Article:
Qui est à risque de maladie cardiaque?

Certain characteristics, diseases or habits can increase the risk of coronary heart disease. These situations are called risk factors. Risk factors can also increase the likelihood of coronary heart disease worsens if it already exists.

Usually, women and men have the same risk factors for coronary heart disease. However, some of these factors can affect women differently than men. For example, diabetes increases the risk of coronary heart disease in women. In addition, certain risk factors, such as oral contraceptives and menopause, are for women.

Many coronary heart disease risk factors are known. Your risk of heart attack and stroke increases with the number of risk factors you have and the severity of your risk factors. Risk factors tend to act together and to deteriorate.

If you have only one risk factor, your chances of coronary heart disease are twofold. Two risk factors are multiplied by four. Three or more risk factors multiply by more than ten.

In addition, certain risk factors, such as smoking and diabetes, increase the likelihood of coronary heart disease and heart attack than others.

Over 75 percent of women aged 40 to 60 have one or more risk factors for coronary heart disease. Many risk factors begin in childhood; Some arise even in the first ten years of life. You can control most risk factors, but others do not.

You can find more information in the article on the risk factors related to health Web site on health issues. If you want to know if you are at risk of coronary heart disease, talk to your doctor or health care professional.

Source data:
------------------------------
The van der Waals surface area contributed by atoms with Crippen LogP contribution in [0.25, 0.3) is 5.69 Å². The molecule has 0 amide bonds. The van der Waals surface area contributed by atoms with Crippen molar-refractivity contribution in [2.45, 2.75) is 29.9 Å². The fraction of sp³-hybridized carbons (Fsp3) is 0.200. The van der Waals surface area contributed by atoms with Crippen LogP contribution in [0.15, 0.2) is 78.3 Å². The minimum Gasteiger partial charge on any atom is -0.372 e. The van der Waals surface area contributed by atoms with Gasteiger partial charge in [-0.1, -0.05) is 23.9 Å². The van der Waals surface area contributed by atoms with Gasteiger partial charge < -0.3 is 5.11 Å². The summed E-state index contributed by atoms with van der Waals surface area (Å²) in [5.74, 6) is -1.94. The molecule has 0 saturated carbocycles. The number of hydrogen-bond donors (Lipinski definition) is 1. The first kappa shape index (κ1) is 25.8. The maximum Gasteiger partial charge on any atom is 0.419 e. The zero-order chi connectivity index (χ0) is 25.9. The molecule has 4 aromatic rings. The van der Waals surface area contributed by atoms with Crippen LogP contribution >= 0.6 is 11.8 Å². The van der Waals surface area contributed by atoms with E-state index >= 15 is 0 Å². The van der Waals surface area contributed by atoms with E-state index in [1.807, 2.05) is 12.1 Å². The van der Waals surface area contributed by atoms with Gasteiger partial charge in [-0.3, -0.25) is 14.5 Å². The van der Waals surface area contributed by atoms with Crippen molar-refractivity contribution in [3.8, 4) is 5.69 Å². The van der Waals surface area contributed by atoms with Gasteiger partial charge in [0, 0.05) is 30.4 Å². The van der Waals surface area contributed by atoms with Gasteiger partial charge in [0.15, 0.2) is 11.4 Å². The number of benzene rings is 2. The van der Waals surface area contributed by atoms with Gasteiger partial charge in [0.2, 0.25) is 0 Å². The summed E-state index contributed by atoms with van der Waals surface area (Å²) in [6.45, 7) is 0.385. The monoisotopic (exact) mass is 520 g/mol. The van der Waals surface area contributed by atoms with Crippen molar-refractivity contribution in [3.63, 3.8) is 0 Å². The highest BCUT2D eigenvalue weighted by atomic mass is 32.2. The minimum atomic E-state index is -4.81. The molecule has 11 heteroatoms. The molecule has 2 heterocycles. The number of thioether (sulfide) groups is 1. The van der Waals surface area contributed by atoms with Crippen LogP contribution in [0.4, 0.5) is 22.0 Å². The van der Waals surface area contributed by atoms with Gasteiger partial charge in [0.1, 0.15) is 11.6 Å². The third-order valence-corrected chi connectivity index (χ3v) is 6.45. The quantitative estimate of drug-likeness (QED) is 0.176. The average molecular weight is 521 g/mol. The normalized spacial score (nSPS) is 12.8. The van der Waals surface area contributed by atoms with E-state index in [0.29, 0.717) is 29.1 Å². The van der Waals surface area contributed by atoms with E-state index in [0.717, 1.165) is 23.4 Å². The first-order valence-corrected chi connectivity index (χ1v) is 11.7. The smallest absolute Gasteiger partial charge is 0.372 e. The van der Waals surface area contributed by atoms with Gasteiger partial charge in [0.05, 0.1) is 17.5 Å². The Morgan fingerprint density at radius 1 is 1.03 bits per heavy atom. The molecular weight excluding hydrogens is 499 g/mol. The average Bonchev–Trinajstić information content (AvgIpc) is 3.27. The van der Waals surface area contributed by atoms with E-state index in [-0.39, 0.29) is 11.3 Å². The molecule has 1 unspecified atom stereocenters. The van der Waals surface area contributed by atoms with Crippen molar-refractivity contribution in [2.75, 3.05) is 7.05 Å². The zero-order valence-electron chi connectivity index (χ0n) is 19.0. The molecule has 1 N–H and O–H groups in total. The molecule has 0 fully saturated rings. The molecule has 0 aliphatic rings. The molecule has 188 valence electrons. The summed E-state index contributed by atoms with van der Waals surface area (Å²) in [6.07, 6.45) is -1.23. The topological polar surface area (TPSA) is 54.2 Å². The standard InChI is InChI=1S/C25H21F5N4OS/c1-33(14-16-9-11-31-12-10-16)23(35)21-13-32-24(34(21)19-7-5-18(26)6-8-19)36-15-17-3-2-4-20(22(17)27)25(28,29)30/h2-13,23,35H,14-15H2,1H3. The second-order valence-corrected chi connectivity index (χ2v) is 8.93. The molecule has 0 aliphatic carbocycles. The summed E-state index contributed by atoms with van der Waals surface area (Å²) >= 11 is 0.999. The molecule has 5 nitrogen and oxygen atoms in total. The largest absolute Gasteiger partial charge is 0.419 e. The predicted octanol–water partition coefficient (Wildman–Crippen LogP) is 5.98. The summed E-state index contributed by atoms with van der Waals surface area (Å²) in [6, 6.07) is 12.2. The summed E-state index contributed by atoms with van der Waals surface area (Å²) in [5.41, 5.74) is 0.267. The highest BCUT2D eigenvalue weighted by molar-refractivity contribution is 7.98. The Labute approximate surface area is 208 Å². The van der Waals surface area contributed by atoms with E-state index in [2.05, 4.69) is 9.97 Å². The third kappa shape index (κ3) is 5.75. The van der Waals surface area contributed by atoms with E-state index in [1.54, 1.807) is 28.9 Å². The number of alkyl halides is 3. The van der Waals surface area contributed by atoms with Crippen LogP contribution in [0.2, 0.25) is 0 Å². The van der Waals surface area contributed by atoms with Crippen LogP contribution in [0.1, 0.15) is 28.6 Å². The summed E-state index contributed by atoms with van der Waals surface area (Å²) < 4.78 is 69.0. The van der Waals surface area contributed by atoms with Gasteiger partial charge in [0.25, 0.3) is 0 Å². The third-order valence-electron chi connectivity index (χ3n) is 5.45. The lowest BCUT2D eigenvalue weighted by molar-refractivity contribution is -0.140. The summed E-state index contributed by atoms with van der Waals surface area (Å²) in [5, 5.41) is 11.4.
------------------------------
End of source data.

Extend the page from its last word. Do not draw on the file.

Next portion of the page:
Risk factors you can control

Smoking

Smoking or smoking is the most powerful factor risk that women can control. Smoking or being exposed to smoking in the long term other smoking increases your risk of coronary heart disease and heart attack.

Smoking exposes you to carbon dioxide. This chemical eliminates blood oxygen precipitates and the deposit of plaque in the arteries.

Smoking also increases the risk of blood clots in the arteries. The clots can block arteries narrowed by plaque and cause a heart attack. The more you smoke, the more you risk having a heart attack.

Even women who smoke less than two cigarettes a day have an increased risk of coronary heart disease.

High levels of cholesterol and triglycerides in the blood

Cholesterol through the bloodstream in small packages called lipoproteins. The two main types of lipoproteins are cholesterol low density lipoprotein (LDL) cholesterol and high density lipoprotein (HDL) cholesterol.

LDL cholesterol is sometimes called "bad" cholesterol. This is because it sends cholesterol to tissues, including the arteries of the heart. HDL cholesterol is called "good" cholesterol because it helps remove cholesterol from arteries.

Cholesterol levels are measured with a blood test called lipid profile or lipoprotéinogramme. This test provides information on total cholesterol, LDL cholesterol, HDL cholesterol and triglycerides (another type of body fat).

Cholesterol concentrations were measured in milligrams (mg) of cholesterol per deciliter (dL) of blood. The risk of coronary artery disease increases a woman if it has a higher concentration of total cholesterol 200 mg / dL, a concentration of LDL cholesterol greater than 100 mg / dL or HDL cholesterol concentration below 50 mg / dL.

A higher concentration of triglycerides 150 mg / dL also increases this risk. The levels of HDL and triglycerides predict a woman's risk of heart disease better than its concentrations of total cholesterol or LDL cholesterol.

Hypertension

The term "blood pressure" refers to the force that blood exerts against the walls of the arteries as the heart pumps blood. If this pressure rises and stays high enough, it can hurt the body in many ways.

Women who have a blood pressure of 120/80 mmHg more are at increased risk of coronary heart disease. (The abbreviation "mm Hg" means "millimeters of mercury," which are units in which the blood pressure is measured).

The definition of hypertension is different in people with diabetes

No comments:

Post a Comment